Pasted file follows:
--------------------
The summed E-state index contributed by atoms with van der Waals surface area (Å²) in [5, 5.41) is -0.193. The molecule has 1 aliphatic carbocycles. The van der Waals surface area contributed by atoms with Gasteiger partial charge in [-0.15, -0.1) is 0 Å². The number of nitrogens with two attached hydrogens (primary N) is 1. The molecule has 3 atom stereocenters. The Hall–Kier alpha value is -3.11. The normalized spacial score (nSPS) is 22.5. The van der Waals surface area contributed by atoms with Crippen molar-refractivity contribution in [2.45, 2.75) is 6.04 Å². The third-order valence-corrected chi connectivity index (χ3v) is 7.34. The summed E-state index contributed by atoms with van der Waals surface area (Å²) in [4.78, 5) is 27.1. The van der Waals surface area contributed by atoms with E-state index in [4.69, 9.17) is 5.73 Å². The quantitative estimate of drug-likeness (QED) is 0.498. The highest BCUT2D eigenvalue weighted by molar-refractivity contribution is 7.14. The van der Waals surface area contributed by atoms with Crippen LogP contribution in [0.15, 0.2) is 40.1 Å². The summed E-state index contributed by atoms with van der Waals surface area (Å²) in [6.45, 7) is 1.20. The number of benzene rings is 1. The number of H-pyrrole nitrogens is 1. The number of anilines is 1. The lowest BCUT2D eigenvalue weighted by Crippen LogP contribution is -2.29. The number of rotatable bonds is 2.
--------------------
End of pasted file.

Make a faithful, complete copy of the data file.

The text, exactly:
The summed E-state index contributed by atoms with van der Waals surface area (Å²) in [5, 5.41) is -0.193. The molecule has 1 aliphatic carbocycles. The van der Waals surface area contributed by atoms with Gasteiger partial charge in [-0.15, -0.1) is 0 Å². The number of nitrogens with two attached hydrogens (primary N) is 1. The molecule has 3 atom stereocenters. The Hall–Kier alpha value is -3.11. The normalized spacial score (nSPS) is 22.5. The van der Waals surface area contributed by atoms with Crippen molar-refractivity contribution in [2.45, 2.75) is 6.04 Å². The third-order valence-corrected chi connectivity index (χ3v) is 7.34. The summed E-state index contributed by atoms with van der Waals surface area (Å²) in [4.78, 5) is 27.1. The van der Waals surface area contributed by atoms with E-state index in [4.69, 9.17) is 5.73 Å². The quantitative estimate of drug-likeness (QED) is 0.498. The highest BCUT2D eigenvalue weighted by molar-refractivity contribution is 7.14. The van der Waals surface area contributed by atoms with Crippen LogP contribution in [0.15, 0.2) is 40.1 Å². The summed E-state index contributed by atoms with van der Waals surface area (Å²) in [6.45, 7) is 1.20. The number of benzene rings is 1. The number of H-pyrrole nitrogens is 1. The number of anilines is 1. The lowest BCUT2D eigenvalue weighted by Crippen LogP contribution is -2.29. The number of rotatable bonds is 2.